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BACKGROUND: Local injection of infliximab in Crohn's disease (CD) lesions may reduce the risk of rare side effects, reduce the dose, and increase the efficacy of the drug. The objective was to prospectively assess the feasibility and the safety of local injection of infliximab for the postoperative recurrence of patients with CD who were followed for at least 1 year. METHODS: In a pilot, open-label study, 8 patients with CD (3 men; median age 48 years, range 35-82 years) undergoing ileocolonoscopy were prospectively enrolled. Inclusion criteria included the following: (1) localized (<5 cm) recurrence, (2) inflammatory pattern, and (3) clinically inactive CD. At the first endoscopy, lesions were injected with infliximab (median, 30 mg; range, 8-60 mg); a control endoscopy was performed at 2 weeks in 4 patients (3 received a second injection followed by a control endoscopy at 6 weeks) and at 4 weeks in 4 patients (2 received a second injection followed by a control endoscopy at 8 weeks). OBSERVATIONS: No patients showed side effects or clinical relapse in the short term and the long term (median follow-up, 20 months; range, 14-21 months). Endoscopic score improved in 3/8 patients. The histologic scores were reduced in 4 patients, worsened in 3, and were unchanged in one patient with CD. CONCLUSIONS: Local injection of infliximab into patients with CD recurrence is feasible and safe, requiring a low dose. Present findings suggest the need of placebo-controlled trials to assess the efficacy of this new and safe procedure in subgroups of patients with CD.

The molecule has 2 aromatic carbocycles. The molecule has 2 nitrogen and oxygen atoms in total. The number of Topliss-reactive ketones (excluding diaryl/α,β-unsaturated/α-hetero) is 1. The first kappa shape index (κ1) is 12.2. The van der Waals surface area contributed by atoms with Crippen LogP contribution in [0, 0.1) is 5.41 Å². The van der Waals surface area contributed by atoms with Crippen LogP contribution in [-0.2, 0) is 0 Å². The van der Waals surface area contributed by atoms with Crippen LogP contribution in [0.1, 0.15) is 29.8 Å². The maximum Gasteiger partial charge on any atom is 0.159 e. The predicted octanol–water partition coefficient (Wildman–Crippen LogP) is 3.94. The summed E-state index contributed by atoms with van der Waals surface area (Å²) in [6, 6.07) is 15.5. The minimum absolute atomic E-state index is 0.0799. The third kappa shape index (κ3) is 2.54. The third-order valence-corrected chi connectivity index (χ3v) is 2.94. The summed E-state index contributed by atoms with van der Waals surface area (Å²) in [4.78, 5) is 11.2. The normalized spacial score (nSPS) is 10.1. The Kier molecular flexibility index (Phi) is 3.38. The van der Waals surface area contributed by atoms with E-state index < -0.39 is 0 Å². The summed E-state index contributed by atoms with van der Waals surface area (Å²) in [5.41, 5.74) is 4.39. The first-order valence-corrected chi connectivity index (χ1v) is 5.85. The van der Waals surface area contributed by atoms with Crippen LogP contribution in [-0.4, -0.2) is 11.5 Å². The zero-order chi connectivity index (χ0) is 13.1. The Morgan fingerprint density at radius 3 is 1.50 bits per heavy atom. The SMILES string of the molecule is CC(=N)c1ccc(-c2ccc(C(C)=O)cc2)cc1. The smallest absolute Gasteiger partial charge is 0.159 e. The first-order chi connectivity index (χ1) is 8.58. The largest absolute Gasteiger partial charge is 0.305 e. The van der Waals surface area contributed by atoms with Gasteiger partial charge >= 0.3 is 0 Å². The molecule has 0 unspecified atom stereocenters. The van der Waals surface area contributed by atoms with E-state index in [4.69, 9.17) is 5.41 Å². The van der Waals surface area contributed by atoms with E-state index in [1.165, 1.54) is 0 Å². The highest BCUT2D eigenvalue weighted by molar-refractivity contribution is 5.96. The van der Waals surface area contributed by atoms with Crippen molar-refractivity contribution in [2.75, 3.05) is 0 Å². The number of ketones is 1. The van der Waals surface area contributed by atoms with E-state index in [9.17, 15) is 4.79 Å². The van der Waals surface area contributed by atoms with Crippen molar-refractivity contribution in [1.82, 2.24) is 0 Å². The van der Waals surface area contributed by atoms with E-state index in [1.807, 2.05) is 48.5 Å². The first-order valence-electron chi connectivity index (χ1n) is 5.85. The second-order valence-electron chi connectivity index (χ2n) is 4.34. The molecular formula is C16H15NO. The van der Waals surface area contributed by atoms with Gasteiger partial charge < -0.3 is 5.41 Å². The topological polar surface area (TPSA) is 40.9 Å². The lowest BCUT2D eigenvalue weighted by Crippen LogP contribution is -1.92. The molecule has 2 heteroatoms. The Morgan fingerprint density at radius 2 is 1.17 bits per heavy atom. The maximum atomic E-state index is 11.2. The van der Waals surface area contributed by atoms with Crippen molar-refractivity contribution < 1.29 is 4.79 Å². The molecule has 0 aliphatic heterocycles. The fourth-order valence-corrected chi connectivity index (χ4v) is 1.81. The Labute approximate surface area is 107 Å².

Original publication

DOI

10.1016/j.gie.2005.08.047

Type

Journal article

Journal

Gastrointest Endosc

Publication Date

03/2006

Volume

63

Pages

486 - 492

Keywords

Adult, Aged, Aged, 80 and over, Antibodies, Monoclonal, Colonoscopy, Crohn Disease, Feasibility Studies, Female, Follow-Up Studies, Gastrointestinal Agents, Humans, Infliximab, Injections, Intralesional, Male, Middle Aged, Pilot Projects, Prospective Studies, Secondary Prevention, Treatment Outcome, Ulcer